MACD is not a reference to a popular fast-food chain. It’s an abbreviation for Moving Average Convergence Divergence. This is a widely used indicator that basically turns two trend-following indicators into an oscillator that shows momentum.
What MACD does, is removing the longer moving average from the shorter moving average. What remains is something that, when spread out over time, tells you something about the momentum of an asset.
It won’t be a surprise to learn that MACD is a trend following and lagging indicator. It’s following the price of an asset based on events that have already happened (it’s based on the moving average, remember?).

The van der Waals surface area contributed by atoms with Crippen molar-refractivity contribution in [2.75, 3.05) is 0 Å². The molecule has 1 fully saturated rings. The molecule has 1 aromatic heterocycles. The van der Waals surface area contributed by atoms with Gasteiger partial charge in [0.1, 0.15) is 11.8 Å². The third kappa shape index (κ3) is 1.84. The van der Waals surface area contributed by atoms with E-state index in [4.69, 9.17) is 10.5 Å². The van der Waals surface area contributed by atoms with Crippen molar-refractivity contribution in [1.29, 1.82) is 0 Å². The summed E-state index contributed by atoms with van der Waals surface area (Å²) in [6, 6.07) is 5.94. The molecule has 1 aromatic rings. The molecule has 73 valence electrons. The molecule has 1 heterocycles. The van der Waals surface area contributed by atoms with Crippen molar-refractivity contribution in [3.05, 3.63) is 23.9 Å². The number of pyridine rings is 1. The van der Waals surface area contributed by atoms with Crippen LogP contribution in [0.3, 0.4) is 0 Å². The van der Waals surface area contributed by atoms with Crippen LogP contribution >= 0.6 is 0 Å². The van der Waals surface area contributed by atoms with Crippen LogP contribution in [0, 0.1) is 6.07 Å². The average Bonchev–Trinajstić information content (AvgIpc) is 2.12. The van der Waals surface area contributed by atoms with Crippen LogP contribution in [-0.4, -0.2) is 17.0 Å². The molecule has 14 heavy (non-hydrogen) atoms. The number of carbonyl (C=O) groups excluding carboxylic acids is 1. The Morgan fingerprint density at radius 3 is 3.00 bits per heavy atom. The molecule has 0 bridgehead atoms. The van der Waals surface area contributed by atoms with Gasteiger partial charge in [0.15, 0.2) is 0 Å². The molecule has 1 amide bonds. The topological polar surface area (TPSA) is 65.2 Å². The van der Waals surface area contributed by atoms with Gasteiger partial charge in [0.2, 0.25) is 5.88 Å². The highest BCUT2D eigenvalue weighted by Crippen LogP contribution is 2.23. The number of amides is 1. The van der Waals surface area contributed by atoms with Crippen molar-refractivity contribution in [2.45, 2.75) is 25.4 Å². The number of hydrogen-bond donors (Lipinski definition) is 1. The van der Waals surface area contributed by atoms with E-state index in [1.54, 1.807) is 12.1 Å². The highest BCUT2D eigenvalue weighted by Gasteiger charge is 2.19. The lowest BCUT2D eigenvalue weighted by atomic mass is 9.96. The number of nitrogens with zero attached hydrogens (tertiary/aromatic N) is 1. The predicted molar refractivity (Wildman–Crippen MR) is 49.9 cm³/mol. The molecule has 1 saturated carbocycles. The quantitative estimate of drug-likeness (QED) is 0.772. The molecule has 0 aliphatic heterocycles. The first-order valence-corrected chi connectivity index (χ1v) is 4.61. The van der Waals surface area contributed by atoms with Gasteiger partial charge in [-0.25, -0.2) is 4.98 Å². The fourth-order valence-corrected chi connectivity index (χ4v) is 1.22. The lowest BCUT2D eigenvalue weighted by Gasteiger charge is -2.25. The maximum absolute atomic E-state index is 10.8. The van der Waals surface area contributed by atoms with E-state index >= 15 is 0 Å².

In the image below, you can see the MACD at the bottom. In this MACD graph you see three things: The MACD line (white), the signal line (yellow) and the histogram. The MACD line is made up using a 12-period Moving Average minus a 26-period Moving Average, while the signal line is a 9-period EMA of the MACD. The histogram shows the difference between these two lines.
When the MACD line crosses above the signal line, we’re talking about the bullish moment. When it goes below, the moment become bearish. The crossing is a shift in trend momentum. These crossing moments are buy or sell signals, depending on the type.
The bigger the difference between the two lines, the more overbought or oversold an asset is. Therefore it’s very likely that, when there’s a major gap between the two, momentum will shift.